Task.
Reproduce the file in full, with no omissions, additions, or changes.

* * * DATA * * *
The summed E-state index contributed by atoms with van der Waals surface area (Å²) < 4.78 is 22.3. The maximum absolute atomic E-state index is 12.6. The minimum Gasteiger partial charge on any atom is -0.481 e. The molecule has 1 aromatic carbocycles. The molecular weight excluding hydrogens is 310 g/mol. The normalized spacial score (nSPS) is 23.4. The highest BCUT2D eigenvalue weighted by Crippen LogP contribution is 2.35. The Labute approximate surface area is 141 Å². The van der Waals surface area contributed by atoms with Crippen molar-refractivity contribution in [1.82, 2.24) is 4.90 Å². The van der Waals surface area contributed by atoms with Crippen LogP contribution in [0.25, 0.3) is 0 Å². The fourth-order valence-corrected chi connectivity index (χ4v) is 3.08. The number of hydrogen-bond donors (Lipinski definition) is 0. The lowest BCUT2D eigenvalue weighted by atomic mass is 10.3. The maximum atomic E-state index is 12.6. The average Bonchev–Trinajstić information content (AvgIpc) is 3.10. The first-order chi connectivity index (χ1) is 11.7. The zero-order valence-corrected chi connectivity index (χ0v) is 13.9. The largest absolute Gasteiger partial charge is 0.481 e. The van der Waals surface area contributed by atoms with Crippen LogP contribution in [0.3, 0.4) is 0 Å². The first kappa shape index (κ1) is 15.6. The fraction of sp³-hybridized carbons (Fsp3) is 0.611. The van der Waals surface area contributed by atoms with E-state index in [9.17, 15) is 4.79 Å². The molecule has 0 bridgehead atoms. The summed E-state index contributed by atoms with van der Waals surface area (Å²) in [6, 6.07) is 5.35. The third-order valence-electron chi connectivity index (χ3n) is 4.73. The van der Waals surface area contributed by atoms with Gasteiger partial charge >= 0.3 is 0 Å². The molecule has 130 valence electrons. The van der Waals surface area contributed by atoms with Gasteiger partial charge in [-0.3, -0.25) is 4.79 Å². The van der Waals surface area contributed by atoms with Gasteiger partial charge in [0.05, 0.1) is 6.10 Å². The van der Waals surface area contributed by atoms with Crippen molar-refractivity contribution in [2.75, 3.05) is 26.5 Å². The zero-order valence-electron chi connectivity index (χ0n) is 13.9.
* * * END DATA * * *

The summed E-state index contributed by atoms with van der Waals surface area (Å²) < 4.78 is 22.3. The maximum absolute atomic E-state index is 12.6. The minimum Gasteiger partial charge on any atom is -0.481 e. The molecule has 1 aromatic carbocycles. The molecular weight excluding hydrogens is 310 g/mol. The normalized spacial score (nSPS) is 23.4. The highest BCUT2D eigenvalue weighted by Crippen LogP contribution is 2.35. The Labute approximate surface area is 141 Å². The van der Waals surface area contributed by atoms with Crippen molar-refractivity contribution in [1.82, 2.24) is 4.90 Å². The van der Waals surface area contributed by atoms with Crippen LogP contribution in [0.25, 0.3) is 0 Å². The fourth-order valence-corrected chi connectivity index (χ4v) is 3.08. The number of hydrogen-bond donors (Lipinski definition) is 0. The lowest BCUT2D eigenvalue weighted by atomic mass is 10.3. The maximum atomic E-state index is 12.6. The average Bonchev–Trinajstić information content (AvgIpc) is 3.10. The first-order chi connectivity index (χ1) is 11.7. The zero-order valence-corrected chi connectivity index (χ0v) is 13.9. The largest absolute Gasteiger partial charge is 0.481 e. The van der Waals surface area contributed by atoms with Crippen LogP contribution in [0.3, 0.4) is 0 Å². The first kappa shape index (κ1) is 15.6. The fraction of sp³-hybridized carbons (Fsp3) is 0.611. The van der Waals surface area contributed by atoms with E-state index in [9.17, 15) is 4.79 Å². The molecule has 0 bridgehead atoms. The summed E-state index contributed by atoms with van der Waals surface area (Å²) in [6, 6.07) is 5.35. The third-order valence-electron chi connectivity index (χ3n) is 4.73. The van der Waals surface area contributed by atoms with Gasteiger partial charge >= 0.3 is 0 Å². The molecule has 130 valence electrons. The van der Waals surface area contributed by atoms with Gasteiger partial charge in [-0.3, -0.25) is 4.79 Å². The van der Waals surface area contributed by atoms with Gasteiger partial charge in [0.05, 0.1) is 6.10 Å². The van der Waals surface area contributed by atoms with Crippen molar-refractivity contribution in [2.75, 3.05) is 26.5 Å². The zero-order valence-electron chi connectivity index (χ0n) is 13.9.